Bruce Clarkson Scholarship
The Governance Group of Biological Heritage Science Challenge has established the “Bruce Clarkson Scholarship” in recognition of Bruce’s efforts as Interim Director of the Challenge during its early establishment phase. He has also been invited to co-supervise this scholarship.
The inaugural recipient of this scholarship is Rachel Nepia. The scholarship will fund Rachel's work on "Understanding the role and impact of honey bees in a submontane indigenous forest ecosystem" over the next three years.
According to a recent report by Catherine Beard (DOC) the number of honeybee hives on public conservation land has been steadily increasing over the last 20 years, and increased by 60% in the last twelve months. There are too many gaps in our current understanding of the impact of honeybees on the functioning of New Zealand forest ecosystems.
The honeybee was introduced to New Zealand in 1839 and its population has doubled in the past five to 10 years.
Honeybees have been recorded visiting about 180 native plants. Although honeybees have the potential to supplement pollination of native plants they can cause mechanical damage to some species and a visit to a plant may not facilitate pollination as the honeybee may not be contacting the right parts of a flower during a visit.
Other potential risks associated with honeybees operating in indigenous ecosystems include plant stress, the result of plants producing too much pollen due to honeybee visits, and honeybees have a suite of diseases that could be harmful to other insect species.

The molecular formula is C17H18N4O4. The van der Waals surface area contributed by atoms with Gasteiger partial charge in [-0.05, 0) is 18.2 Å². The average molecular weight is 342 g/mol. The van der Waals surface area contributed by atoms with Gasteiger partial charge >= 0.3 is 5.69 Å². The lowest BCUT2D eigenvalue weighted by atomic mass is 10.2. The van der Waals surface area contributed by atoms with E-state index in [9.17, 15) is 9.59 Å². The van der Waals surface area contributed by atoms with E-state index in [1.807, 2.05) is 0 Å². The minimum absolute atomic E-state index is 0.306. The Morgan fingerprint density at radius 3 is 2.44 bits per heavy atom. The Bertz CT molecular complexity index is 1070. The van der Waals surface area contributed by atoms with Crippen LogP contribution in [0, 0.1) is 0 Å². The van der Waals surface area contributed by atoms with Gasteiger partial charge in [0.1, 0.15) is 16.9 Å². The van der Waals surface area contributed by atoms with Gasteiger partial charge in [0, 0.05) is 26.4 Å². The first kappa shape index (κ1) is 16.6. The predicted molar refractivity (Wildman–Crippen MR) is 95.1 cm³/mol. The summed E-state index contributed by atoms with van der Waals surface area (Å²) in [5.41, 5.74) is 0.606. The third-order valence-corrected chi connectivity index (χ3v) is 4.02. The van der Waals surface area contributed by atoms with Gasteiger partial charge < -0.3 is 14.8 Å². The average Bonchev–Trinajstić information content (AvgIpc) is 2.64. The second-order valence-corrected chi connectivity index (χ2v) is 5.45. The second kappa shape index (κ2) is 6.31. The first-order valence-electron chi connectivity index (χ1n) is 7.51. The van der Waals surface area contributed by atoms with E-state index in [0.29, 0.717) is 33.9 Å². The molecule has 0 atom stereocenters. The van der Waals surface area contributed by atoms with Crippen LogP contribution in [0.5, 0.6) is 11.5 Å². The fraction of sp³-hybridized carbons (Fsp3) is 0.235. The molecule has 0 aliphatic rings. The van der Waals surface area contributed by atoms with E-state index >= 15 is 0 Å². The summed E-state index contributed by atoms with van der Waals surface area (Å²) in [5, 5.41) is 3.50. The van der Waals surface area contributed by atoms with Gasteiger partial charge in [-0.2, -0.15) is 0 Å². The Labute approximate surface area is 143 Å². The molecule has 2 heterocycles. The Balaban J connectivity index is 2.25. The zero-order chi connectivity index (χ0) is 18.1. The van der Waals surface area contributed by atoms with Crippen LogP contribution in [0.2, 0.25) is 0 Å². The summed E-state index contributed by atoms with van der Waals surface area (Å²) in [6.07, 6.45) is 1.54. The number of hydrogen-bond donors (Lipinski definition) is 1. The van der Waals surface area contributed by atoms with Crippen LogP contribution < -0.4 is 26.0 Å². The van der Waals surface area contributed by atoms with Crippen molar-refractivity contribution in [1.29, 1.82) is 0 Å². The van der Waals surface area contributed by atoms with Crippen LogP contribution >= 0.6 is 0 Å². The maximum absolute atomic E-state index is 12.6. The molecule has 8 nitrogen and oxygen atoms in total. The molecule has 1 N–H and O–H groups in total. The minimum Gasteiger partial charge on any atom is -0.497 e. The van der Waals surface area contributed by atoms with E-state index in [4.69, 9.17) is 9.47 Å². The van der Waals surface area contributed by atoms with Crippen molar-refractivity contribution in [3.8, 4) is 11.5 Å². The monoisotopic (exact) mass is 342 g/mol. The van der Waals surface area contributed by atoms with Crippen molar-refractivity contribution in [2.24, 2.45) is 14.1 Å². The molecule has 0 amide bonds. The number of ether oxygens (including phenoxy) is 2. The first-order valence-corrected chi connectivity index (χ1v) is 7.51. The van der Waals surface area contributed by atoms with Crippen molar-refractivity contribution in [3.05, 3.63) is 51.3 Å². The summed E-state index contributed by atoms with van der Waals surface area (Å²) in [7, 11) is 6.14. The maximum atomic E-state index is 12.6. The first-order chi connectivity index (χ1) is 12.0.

Rachel will investigate what plants honeybees and native bees visit and how they overlap.
Rachel's research will assess the impact of honeybees on the functioning of New Zealand forest ecosystems and clarify a path forward toward more effective management of apiaries on public conservation lands. Her supervisory panel includes Professor Bruce Clarkson and Dr Mike Clearwater (University of Waikato), David Pattemore (Pollination Scientist, Plant and Food Research), and Catherine Beard (Science Advisor, Ecology, Department of Conservation).
Rachel completed her BSc and MSc at the University of Waikato specialising in forest ecology. After completing an 18 month mission in Orlando, Florida she returned to the University of Waikato to take up a position as a Research Assistant in the Environmental Research Institute. After a year and half of experience at the ERI and at Plant and Food Research and as a Research Administrator in the University’s Research Office, Rachel has now decided to undertake a PhD focussing on the impacts of honeybees on indigenous forest ecosystems to fill some knowledge gaps in the management of conservation lands.
Young researcher's focus is how increasing numbers of honeybees in New Zealand forests are impacting biodiversity and conservation
Mark Peters, The Gisborne Herald 15 November 2016
The impact of the honey industry on indigenous biodiversity was the focus of Waikato University student Rachel Nepia’s presentation. Gaps exist in the understanding of how honeybees function as part of New Zealand’s forests. It is hoped that Ms Nepia’s three-year research project will fill some of those gaps. The goal is more effective management of apiaries on public conservation lands.